Maybe it is the world reminding me
to cherish the moments of sight
whilst as yet they still linger.

COVID Days

The other country both enthrals and frustrates me in equal measure, which I’m sure is no news to most others who like me have a foot in both worlds. The events of the past few weeks have left that tension in sharp relief for me in the form of two members of my extended family coming to terms with COVID. That they were in two very different parts of the country only served to underscore how dire the situation could be, the influence and contacts with people of authority in the medical establishments – nay death traps – they spent most of their with time in counting for very little in the overall scheme of things. They are out of the woods now, for which we are all thankful, though the bitter after taste – and light pockets – lingers. One wonders how much hope the common man still has in the event of a medical emergency back there.

Smarter people than I say, the tide is turning back in Blighty, in spite of the efforts of partiers and revellers it must be said. The surge in numbers put paid to my plan to pop back in for a few weeks to clear my head, so I am glad at this direction. One hopes it continues. Out here I have been offered the chance to take the vaccine, which I have accepted with both hands. As someone who has had to show vaccinations for work travel in the past, it is a small price to pay for the possibility of near trouble free travel I hope.

Recent Finds (x5)

  • The BBC’s Desert Island Discs is a series I have returned to from time to time, though I now mainly consume the abridged version via the podcast. Most recently enjoyed was David Olusoga’s debut, not least for the selection of an apt and timely Fela song, and an endearing anecdote about Paul Gascoigne.
  • David Epstein’s Range is all the rage it seems, popping up several times on my twitter feed and some of the podcasts I listen to. For a fascinating conversation on its subject (success, specialists and generalists), this Intelligence Squared podcast is a good one to listen to. Of course it earns bonus points for name checking John Urschel who ditched American football for a Maths PhD.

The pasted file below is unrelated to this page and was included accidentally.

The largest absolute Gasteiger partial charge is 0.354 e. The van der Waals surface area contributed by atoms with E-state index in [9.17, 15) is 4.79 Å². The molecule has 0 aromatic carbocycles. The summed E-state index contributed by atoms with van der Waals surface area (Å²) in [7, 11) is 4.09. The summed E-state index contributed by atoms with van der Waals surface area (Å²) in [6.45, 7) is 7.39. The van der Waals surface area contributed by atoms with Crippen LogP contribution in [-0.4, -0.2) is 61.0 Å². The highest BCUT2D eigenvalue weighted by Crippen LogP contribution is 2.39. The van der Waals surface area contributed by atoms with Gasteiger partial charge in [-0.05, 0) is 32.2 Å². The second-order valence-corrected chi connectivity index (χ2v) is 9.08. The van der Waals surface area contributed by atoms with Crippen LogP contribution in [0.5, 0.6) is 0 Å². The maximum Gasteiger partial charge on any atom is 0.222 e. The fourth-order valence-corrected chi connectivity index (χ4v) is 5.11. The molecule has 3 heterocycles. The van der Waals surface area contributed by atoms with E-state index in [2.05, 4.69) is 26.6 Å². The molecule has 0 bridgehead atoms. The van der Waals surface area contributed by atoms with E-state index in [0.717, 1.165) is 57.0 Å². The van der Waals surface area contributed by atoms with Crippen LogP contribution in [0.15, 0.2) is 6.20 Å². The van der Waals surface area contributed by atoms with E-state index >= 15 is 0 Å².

On A Return to the Reassurance of Routine

Photo by ian dooley on Unsplash

**

In the early hours of the holiday season, it looked like I would spend the bulk of it virtually, the hours a blur of Zoom and WhatsApp video calls. Sometime on the 26th though, my luck changed. I woke up to the persistent sound of my door buzzer. I was half minded to not answer it, given multiple experiences with the gardening folk looking for more work. The door ringer wouldn’t leave and I needed to return to sleep so I dragged myself downstairs to the door. A pleasant surprise greeted me there; the neighbour from a street over stood there with a tub of fried rice and a bottle of wine – of the non-alcoholic kind of course. As it turns out, he remembered there was a lone Nigerian dude across the road with no family nearby and thought to extend some Christmas cheer my way. The rice and meat were wolfed down over the course of the day, saving me the hassle of wondering what to have on the day. Two more invites came my way over the next few days, resulting in my wolfing down some pounded yam and afang soup (the first time since my Eket days) and some pepper soup and snails on the other day. For all my quibbles with being a prodigal Nigerian, and being around Nigerians, moments like these remind me that redemption lurks in there somewhere. My experiences of fellow prodigals have been overwhelmingly positive. I wonder though, if they are a self-selecting group.

The three or so days of downtime ensured my year in reading has gotten off to a steady start. Last year was the first time since 2011 that I cracked the 20 book barrier, most definitely an upside to being out of work for three months, and the lock down. Adam Gopnik’s A Thousand Small Sanities, a stirring defence of big L Liberalism is done whilst I have David Olusoga’s Black &British, A Forgotten History and Bill Bryson’s Notes From A Big Country on the go.

**

Nothing jolts one back to reality like a 4.30am alarm on the day you return to work though. As I scrambled through my morning routine – a quick 5k, setting up my day in Notion, morning ablutions and then jumping on to the bus, it seemed like I was another person watching me go through the motion. Only when I had reset my password, downed two cups of tea and properly positioned my bag of wipes did it feel like I was properly at home at my own desk again. Who knew that the familiarity or routine could soothe the mind?